4 Easy Ways To Get More Exercise During The Day (Without Formal Workout)

Some days we wake up well rested and excited to face the day ahead. Others, we’d rather go back, hit snooze, and feign a cold to get out of work. Regardless of how much energy we have, part of maintaining our health is staying active. But the truth is, we don’t always have the capacity to run a 5K, take a group fitness class, or hit the elliptical.

To keep your body moving and your heart pumping, one of the best ways to live a more active lifestyle is to incorporate occasional exercise into your daily life. Casual exercise refers to short, sporadic bursts of physical activity that don’t require you to invest or schedule an hour out of your day, break a sweat or break into a fancy studio. It’s a small, but significant habit change that can pay off in the long run, helping you get the healthy exercise your body craves and fend off the harmful impacts of sitting all day.

So how do you make it happen? We chatted with certified personal trainers to explore casual exercise, its benefits, and how we can all make small adjustments to reap big rewards.

What is casual exercise?

Just as it sounds, casual exercise is a small bout of unstructured or unplanned physical activity that occurs throughout the day, explains Aimee Nicotera, MS, a certified personal trainer, instructor, and health coach. It could also be referred to as NEAT or non-exercise exercise thermogenesis. As an article in the British Journal of Sports Medicine puts it:

“Incidental [physical activity] it is any activity that is part of one’s daily life that is not performed for recreational or health purposes and does not require any discretionary sacrifice of time. For example, walking or cycling to get from place to place, climbing stairs, and active daily activities, such as carrying heavy groceries and cleaning the house.”

Both NEAT and occasional exercise are important and beneficial because they contribute to a person’s total daily calorie expenditure, albeit burned through movement outside of structured exercise, Nicotera adds.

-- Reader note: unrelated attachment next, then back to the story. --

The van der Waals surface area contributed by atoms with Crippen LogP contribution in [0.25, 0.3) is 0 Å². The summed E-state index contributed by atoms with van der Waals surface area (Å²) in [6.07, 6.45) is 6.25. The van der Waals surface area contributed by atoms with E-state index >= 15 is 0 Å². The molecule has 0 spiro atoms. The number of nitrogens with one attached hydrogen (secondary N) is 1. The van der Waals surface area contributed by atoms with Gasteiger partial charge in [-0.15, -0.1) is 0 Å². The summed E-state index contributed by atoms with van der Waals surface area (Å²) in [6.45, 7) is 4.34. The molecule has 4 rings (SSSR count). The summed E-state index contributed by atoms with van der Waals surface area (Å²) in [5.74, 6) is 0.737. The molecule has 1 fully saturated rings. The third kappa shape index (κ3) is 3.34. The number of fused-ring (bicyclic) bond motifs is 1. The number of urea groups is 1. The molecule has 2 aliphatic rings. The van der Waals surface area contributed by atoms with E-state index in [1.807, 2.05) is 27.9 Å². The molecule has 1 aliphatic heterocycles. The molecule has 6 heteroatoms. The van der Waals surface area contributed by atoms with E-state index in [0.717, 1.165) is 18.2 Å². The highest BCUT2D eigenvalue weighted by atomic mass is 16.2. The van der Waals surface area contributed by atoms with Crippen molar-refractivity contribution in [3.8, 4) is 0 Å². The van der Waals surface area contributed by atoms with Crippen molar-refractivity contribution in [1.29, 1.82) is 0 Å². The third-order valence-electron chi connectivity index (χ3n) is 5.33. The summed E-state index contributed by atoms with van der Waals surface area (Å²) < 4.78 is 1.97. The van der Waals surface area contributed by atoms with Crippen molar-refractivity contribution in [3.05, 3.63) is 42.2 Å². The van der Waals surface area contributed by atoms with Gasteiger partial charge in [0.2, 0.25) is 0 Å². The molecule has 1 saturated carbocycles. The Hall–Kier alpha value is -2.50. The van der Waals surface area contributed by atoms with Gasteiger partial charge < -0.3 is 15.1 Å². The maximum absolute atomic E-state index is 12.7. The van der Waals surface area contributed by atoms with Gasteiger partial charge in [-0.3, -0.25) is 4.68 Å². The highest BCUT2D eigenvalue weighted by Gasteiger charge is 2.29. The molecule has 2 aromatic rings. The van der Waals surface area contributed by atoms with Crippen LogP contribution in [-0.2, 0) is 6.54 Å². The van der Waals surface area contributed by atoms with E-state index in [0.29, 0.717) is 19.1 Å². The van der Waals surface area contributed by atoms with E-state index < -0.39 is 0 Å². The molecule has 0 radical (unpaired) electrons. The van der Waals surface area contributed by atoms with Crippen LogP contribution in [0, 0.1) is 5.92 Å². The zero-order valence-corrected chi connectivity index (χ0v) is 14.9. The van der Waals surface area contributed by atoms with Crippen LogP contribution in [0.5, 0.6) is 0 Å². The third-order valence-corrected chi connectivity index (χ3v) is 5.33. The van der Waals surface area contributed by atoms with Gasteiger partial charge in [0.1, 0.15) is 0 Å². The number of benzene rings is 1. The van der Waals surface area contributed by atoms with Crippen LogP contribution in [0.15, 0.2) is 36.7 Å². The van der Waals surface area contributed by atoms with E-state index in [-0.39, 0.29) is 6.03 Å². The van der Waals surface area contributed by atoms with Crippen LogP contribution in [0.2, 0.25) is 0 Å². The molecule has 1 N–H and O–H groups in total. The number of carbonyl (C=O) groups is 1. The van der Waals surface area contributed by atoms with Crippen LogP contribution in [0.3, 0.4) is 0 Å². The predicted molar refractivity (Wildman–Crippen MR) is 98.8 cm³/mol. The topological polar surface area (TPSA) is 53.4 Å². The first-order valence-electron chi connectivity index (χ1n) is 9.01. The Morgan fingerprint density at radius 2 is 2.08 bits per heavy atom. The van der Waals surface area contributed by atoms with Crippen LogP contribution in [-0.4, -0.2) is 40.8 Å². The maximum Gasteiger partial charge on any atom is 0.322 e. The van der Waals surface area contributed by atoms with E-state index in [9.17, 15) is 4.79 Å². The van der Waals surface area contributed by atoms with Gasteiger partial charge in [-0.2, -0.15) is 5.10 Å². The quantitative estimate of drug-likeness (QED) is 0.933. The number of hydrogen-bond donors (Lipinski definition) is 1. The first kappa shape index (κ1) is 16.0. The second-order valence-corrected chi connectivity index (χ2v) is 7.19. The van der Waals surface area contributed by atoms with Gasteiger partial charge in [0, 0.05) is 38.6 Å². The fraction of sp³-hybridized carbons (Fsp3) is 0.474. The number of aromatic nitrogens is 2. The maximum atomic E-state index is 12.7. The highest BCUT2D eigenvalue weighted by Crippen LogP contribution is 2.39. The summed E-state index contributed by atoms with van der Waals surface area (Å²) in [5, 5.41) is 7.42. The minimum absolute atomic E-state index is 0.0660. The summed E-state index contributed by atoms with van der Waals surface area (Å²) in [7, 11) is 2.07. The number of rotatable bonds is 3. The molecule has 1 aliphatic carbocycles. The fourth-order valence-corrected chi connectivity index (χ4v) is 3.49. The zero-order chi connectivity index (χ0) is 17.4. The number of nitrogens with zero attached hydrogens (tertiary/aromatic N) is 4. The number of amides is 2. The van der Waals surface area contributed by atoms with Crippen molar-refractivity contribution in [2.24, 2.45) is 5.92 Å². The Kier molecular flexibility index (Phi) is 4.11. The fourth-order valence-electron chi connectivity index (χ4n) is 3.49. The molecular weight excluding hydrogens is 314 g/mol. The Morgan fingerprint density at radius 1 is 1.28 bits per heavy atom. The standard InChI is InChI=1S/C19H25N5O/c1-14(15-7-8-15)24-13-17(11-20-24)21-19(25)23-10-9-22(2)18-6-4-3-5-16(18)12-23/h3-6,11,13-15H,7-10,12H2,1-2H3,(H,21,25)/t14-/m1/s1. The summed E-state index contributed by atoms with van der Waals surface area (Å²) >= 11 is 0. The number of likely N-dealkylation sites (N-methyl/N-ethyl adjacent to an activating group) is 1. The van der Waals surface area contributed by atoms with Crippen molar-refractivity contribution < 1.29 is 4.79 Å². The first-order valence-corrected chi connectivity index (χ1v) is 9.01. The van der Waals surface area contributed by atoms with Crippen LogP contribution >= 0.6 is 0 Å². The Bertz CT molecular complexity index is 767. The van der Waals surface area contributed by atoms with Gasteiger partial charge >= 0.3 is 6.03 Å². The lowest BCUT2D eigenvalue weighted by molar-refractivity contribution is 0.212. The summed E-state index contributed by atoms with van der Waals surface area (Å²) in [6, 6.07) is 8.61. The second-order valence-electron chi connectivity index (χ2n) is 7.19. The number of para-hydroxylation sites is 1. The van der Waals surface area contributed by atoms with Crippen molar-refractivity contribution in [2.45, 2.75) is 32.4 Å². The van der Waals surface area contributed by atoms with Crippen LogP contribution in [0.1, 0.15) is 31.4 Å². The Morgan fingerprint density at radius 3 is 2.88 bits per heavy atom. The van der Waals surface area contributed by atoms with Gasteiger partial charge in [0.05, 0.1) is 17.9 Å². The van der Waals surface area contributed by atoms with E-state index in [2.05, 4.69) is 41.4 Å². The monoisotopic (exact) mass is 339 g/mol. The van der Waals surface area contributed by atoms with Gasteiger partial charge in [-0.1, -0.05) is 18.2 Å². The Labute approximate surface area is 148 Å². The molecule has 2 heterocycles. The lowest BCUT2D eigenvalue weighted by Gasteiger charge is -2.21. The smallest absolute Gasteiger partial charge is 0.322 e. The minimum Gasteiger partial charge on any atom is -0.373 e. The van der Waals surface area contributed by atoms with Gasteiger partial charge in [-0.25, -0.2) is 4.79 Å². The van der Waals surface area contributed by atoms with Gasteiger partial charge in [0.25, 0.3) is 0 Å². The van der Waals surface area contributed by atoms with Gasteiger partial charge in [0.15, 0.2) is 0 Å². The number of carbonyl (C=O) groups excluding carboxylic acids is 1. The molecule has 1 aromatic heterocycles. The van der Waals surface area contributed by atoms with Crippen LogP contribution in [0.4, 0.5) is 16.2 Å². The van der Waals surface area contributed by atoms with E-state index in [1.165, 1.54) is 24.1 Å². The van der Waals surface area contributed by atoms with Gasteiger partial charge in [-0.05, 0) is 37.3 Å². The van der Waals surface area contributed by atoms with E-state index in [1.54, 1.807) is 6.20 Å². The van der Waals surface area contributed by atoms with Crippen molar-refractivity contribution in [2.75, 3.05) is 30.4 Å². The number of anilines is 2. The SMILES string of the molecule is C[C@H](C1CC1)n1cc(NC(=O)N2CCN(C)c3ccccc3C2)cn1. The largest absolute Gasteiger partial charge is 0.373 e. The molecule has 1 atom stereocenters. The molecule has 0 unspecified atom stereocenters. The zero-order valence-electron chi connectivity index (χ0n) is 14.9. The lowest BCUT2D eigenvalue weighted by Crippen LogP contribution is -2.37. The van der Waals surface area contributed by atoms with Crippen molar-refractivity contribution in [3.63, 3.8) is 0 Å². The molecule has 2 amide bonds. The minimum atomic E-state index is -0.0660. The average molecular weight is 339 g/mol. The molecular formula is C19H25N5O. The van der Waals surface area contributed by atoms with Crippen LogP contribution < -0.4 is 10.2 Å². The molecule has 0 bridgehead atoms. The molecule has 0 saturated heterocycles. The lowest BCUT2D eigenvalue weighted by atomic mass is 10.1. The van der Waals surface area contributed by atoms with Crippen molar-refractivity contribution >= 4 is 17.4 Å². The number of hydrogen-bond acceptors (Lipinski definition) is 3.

Your baseline level of casual exercise is the physical activity you get organically throughout the day, and that’s different for everyone, explains Joyce Shulman, a certified personal trainer and co-founder and CEO of 99 Walks and Jetti Fitness. Often the occasional exercise happens organically and is something you’re already doing a lot without even realizing it.

A professional who spends most of his time sitting at his desk in front of his computer or attending meetings probably won’t get much occasional exercise throughout the day without intentionally incorporating it. But for someone like a professional dog walker, their occasional exercise includes all the walks taken during a workday, Shulman says. And if you’re a stay-at-home parent to a young child, your occasional exercise probably includes chasing your toddler or picking him up and down throughout the day.

Despite the fact that occasional exercise largely happens organically, our daily lives typically present opportunities to raise that level, says Shulman. The trick here is to look for those windows that present themselves in your life and seize them [if youre able to].

Is occasional exercise alone effective enough?

According to current exercise guidelines, adults need at least 150 minutes of moderate-intensity aerobic activity. How you end up breaking this down doesn’t really matter, but staying consistently active does (it’s better to do a little something every day if possible, instead of cramming it all in over the weekend, for example). We need to get our heart rates up, move our bodies, and maybe even sweat, says Nicotera.

In theory, he says that if a person racks up just over 20 minutes of occasional exercise a day, they could meet this recommendation and it’s an effective way to keep moving. If someone is looking to get more activity, occasional exercise is a great way to add to other structured exercise activities, he says. If it’s the only activity a person does, it’s better than nothing, and depending on other personal habits, it may be enough to maintain good health.